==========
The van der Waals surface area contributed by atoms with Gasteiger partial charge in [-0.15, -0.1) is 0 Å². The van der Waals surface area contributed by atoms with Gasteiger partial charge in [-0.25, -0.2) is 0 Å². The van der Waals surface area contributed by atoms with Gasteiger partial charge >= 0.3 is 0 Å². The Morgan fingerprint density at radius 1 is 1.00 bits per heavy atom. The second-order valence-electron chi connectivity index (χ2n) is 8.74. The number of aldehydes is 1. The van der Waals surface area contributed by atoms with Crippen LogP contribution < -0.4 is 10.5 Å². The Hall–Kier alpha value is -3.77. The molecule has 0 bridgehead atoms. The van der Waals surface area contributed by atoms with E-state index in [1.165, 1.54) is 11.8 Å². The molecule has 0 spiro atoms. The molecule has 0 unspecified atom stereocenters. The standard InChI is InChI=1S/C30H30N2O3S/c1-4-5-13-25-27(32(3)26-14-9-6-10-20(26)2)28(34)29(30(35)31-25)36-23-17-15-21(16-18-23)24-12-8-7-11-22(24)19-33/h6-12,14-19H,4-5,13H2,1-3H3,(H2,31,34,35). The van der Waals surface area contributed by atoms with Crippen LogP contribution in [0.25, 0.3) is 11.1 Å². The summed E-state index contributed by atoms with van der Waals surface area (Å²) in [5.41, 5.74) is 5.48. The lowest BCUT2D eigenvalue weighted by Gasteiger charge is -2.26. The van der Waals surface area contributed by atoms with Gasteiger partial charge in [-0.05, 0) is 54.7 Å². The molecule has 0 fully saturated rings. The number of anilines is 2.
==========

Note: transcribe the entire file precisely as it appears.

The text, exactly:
The van der Waals surface area contributed by atoms with Gasteiger partial charge in [-0.15, -0.1) is 0 Å². The van der Waals surface area contributed by atoms with Gasteiger partial charge in [-0.25, -0.2) is 0 Å². The van der Waals surface area contributed by atoms with Gasteiger partial charge >= 0.3 is 0 Å². The Morgan fingerprint density at radius 1 is 1.00 bits per heavy atom. The second-order valence-electron chi connectivity index (χ2n) is 8.74. The number of aldehydes is 1. The van der Waals surface area contributed by atoms with Crippen LogP contribution < -0.4 is 10.5 Å². The Hall–Kier alpha value is -3.77. The molecule has 0 bridgehead atoms. The van der Waals surface area contributed by atoms with E-state index in [1.165, 1.54) is 11.8 Å². The molecule has 0 spiro atoms. The molecule has 0 unspecified atom stereocenters. The standard InChI is InChI=1S/C30H30N2O3S/c1-4-5-13-25-27(32(3)26-14-9-6-10-20(26)2)28(34)29(30(35)31-25)36-23-17-15-21(16-18-23)24-12-8-7-11-22(24)19-33/h6-12,14-19H,4-5,13H2,1-3H3,(H2,31,34,35). The van der Waals surface area contributed by atoms with Crippen LogP contribution in [0.25, 0.3) is 11.1 Å². The summed E-state index contributed by atoms with van der Waals surface area (Å²) in [5.41, 5.74) is 5.48. The lowest BCUT2D eigenvalue weighted by Gasteiger charge is -2.26. The van der Waals surface area contributed by atoms with Gasteiger partial charge in [-0.05, 0) is 54.7 Å². The molecule has 0 fully saturated rings. The number of anilines is 2.